GER VAN ELK
Selection of works since 1966
September 5 - Oktober 17 2009
|Slack tent, 1966 photograph on aluminium edition 15
This exhibition shows several early conceptual works that had never been shown since.
Also some new paintings titled Conclusion.
The choice of the works is related to the monography about van Elk, recently published by Thieme Art. authors: Ron Kaal, Anne Rorimer, Carel Blotkamp, Jacinto Lageira, Elsje Drewes (biography)
editing: Marente Bloemheuvel, Zsa-Zsa Eyck; design: Irma Boom
21 x 27,5 cm; 304 pages; paperback with ; ISBN 9789078964285
Ger van Elk
Momenten van Luciditeit/Moments of Lucidity
September 15 until Oktober 20, 2007
Gallery view, Moments of Lucidity, 2007
The artist Ger van Elk (1941), founder of Dutch conceptual art, presents seven new landscapes that all offer a ‘moment of lucidity' each in their own way. Van Elk manipulates the perception of the viewer by his use of light and image. The visitor of the exhibition is repeatedly confronted with a seemingly realistic landscape. All appear as a photographical image, and then, by a proces of painting, are pulled to a level of abstraction.
Two flatscreens show two paintings by impressionist Henri Cross. The first of these landscapes evolves to an abstract level. The touches of the brush slowly transform into white birds that fly away. After the birds filled the whole screen, the picture returns to its orginals state and the proces starts all over again. Van Elk seems to create a double distance to reality. We look at the moving painting that is a depiction of real world, namely the painting of Henri Cross.
In the second landcsape, the pixels of the screen spring, as if the picture tries to focus itself to a sharper image. Shape and clear, these words don't necessarily belong together. The artist plays with this paradox.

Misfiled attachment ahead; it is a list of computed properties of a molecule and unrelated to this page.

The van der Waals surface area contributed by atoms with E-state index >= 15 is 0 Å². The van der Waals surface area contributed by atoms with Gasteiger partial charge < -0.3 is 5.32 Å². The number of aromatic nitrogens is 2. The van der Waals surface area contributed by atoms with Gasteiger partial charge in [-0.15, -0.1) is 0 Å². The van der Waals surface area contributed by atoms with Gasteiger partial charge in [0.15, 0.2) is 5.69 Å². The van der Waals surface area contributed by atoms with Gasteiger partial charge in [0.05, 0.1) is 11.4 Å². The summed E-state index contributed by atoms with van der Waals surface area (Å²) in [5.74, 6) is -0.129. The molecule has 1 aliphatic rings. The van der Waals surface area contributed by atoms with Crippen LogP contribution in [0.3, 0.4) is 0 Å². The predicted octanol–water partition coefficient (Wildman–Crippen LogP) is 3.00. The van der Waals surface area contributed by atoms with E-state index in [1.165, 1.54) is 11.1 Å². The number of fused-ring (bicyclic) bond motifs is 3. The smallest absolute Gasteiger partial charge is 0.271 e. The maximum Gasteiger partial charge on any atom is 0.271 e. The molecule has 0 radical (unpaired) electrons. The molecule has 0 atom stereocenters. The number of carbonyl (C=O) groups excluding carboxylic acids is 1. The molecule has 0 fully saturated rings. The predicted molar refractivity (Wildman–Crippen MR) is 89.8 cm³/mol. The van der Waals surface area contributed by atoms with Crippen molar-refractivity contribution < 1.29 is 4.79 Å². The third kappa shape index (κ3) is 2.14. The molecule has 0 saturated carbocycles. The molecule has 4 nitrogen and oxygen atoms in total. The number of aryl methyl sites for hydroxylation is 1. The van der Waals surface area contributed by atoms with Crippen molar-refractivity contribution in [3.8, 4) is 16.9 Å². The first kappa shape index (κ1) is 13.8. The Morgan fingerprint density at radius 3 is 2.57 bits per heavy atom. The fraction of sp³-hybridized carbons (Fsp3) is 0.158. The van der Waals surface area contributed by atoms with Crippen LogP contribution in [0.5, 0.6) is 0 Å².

Two ‘transparent' landscapes are actually composed of fragments of Dutch paintings from the 17th and 19th century in the, respectively, upper and lower half of the work. So, to begin with, there's the painting. The viewer is confronted with pictures of the paintings, which, in ttheir turn, are painted upon. The wind mills and the ships are upside down. That fact supports an idea of realism from the observer's point of view. It could be, a reflection of the mills and ships in the water surface. This form of optical manipulation is typical for Van Elk's art.
The landscape is vertical (it's, as it were, stuck between ceiling and floor). This results in a twist in perspective, because the orginal, horizontal image is compressed. The impossible perspective is also a result of the trapezoid shape of the piece. It becomes wide from top to base. At first site, the work seems to give way into the wall. Upon closer inspection the effect is counterbalanced by the Plexiglas plates that are titled in opposite directions.
The last works at show at the exhibition are three apparent monochrome paintings. On the sides of each painting, the viewer is able to see a glimpse of the photographical picture of a landscapes. Based on the main colors of that picture, the paint is - layer after layer- introduced on the front of the canvas.
The title of the three paintings, ‘conclusie I, II en III,' suggests an ending. A reference perhaps to adieu an earlier work of the artist. If you take a second look at the paintings, a cloudy pattern will emerge from the surface of the canvas. We are not able to see the original landscape through the paint, rather the paint has a landscape-like quality of its own.